Why does Antarctica matter? Young Geographer of the Year Award 2015
The Royal Geographical Society is running a schools competition to mark the centenary of Sir Ernest Shackleton’s Endurance expedition, which aimed to complete the first crossing of Antarctica. The competition is an opportunity for students to explore why Antarctica still matters today.
The deadline for all entries is 5pm on Friday 16th October 2015.
Students are encouraged to think about why Antarctic matters today. This may be for a number of reasons, including:
- Antarctica’s world-leading science
- The continent’s unique biodiversity and landscapes
- As a location which still inspires people with awe and wonder of the natural world
- Antarctica’s unique status as the only continent in the world without countries
- Antarctica’s governance by the Antarctic Treaty which promotes science, peaceful purposes, sets aside territorial claims and prevents military activity
Discovering Antarctica, developed in partnership with the British Antarctic Survey, the Royal Geographical Society and the UK Foreign and Commonwealth Office, features a wealth of information about the distant, frozen wilderness of Antarctica and has a wealth of information to help competition entrants.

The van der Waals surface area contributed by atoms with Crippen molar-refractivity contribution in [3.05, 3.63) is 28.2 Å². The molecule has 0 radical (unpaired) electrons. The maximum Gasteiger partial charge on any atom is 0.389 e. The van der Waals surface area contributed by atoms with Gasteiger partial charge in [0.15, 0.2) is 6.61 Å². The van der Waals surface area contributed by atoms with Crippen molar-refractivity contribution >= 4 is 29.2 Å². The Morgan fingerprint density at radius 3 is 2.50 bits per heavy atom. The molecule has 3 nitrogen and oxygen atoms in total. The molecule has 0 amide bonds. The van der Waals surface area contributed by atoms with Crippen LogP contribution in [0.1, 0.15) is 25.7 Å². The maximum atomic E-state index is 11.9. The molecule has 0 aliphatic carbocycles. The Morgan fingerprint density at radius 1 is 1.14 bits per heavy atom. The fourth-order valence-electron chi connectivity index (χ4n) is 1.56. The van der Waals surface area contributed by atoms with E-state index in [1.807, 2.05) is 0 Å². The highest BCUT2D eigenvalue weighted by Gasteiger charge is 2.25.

The competition has four categories: Key Stage 2 (students aged 9-11), Key Stage 3 (students aged 11-14), Key Stage 4 or GCSE (students aged 14-16) and Key Stage 5 or A Level (students aged 16-18). The Society encourages schools to run their own local semi-finals before entering their top-placed entries into the national competition.
Full details are here
The Royal Geographical Society (with the Institute of British Geographers) is the UK’s learned society and professional body for geography, founded in 1830. RGS is a world leader in advancing geography and supporting its practitioners in the UK and across the world.